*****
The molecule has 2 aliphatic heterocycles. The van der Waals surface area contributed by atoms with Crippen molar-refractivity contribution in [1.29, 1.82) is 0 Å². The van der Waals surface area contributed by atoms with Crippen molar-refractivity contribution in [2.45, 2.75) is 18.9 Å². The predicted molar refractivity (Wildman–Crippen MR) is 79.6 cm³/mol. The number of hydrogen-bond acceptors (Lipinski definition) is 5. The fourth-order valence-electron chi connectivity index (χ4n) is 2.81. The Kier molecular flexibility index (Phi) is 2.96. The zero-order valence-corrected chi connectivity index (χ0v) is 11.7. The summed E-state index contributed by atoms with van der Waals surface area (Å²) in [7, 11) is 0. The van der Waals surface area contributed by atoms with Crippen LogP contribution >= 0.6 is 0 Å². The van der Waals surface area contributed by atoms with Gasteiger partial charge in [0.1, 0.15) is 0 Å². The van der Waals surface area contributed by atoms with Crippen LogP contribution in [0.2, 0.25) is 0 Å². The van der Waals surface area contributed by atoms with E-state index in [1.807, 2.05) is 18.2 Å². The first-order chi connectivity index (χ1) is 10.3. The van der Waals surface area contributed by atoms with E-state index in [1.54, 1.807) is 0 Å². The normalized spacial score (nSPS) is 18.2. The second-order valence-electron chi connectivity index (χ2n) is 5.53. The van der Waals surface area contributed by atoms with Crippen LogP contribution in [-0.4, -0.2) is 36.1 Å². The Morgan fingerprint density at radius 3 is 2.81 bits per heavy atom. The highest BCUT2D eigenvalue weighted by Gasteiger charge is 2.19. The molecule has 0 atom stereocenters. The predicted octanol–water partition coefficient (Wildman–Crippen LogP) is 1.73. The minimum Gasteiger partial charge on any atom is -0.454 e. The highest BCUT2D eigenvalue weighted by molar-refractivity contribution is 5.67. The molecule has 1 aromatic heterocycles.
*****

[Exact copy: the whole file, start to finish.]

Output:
The molecule has 2 aliphatic heterocycles. The van der Waals surface area contributed by atoms with Crippen molar-refractivity contribution in [1.29, 1.82) is 0 Å². The van der Waals surface area contributed by atoms with Crippen molar-refractivity contribution in [2.45, 2.75) is 18.9 Å². The predicted molar refractivity (Wildman–Crippen MR) is 79.6 cm³/mol. The number of hydrogen-bond acceptors (Lipinski definition) is 5. The fourth-order valence-electron chi connectivity index (χ4n) is 2.81. The Kier molecular flexibility index (Phi) is 2.96. The zero-order valence-corrected chi connectivity index (χ0v) is 11.7. The summed E-state index contributed by atoms with van der Waals surface area (Å²) in [7, 11) is 0. The van der Waals surface area contributed by atoms with Crippen LogP contribution >= 0.6 is 0 Å². The van der Waals surface area contributed by atoms with Gasteiger partial charge in [0.1, 0.15) is 0 Å². The van der Waals surface area contributed by atoms with Crippen LogP contribution in [0.2, 0.25) is 0 Å². The van der Waals surface area contributed by atoms with E-state index in [1.807, 2.05) is 18.2 Å². The first-order chi connectivity index (χ1) is 10.3. The van der Waals surface area contributed by atoms with E-state index in [1.54, 1.807) is 0 Å². The normalized spacial score (nSPS) is 18.2. The second-order valence-electron chi connectivity index (χ2n) is 5.53. The van der Waals surface area contributed by atoms with Crippen LogP contribution in [-0.4, -0.2) is 36.1 Å². The Morgan fingerprint density at radius 3 is 2.81 bits per heavy atom. The highest BCUT2D eigenvalue weighted by Gasteiger charge is 2.19. The molecule has 0 atom stereocenters. The predicted octanol–water partition coefficient (Wildman–Crippen LogP) is 1.73. The minimum Gasteiger partial charge on any atom is -0.454 e. The highest BCUT2D eigenvalue weighted by molar-refractivity contribution is 5.67. The molecule has 1 aromatic heterocycles.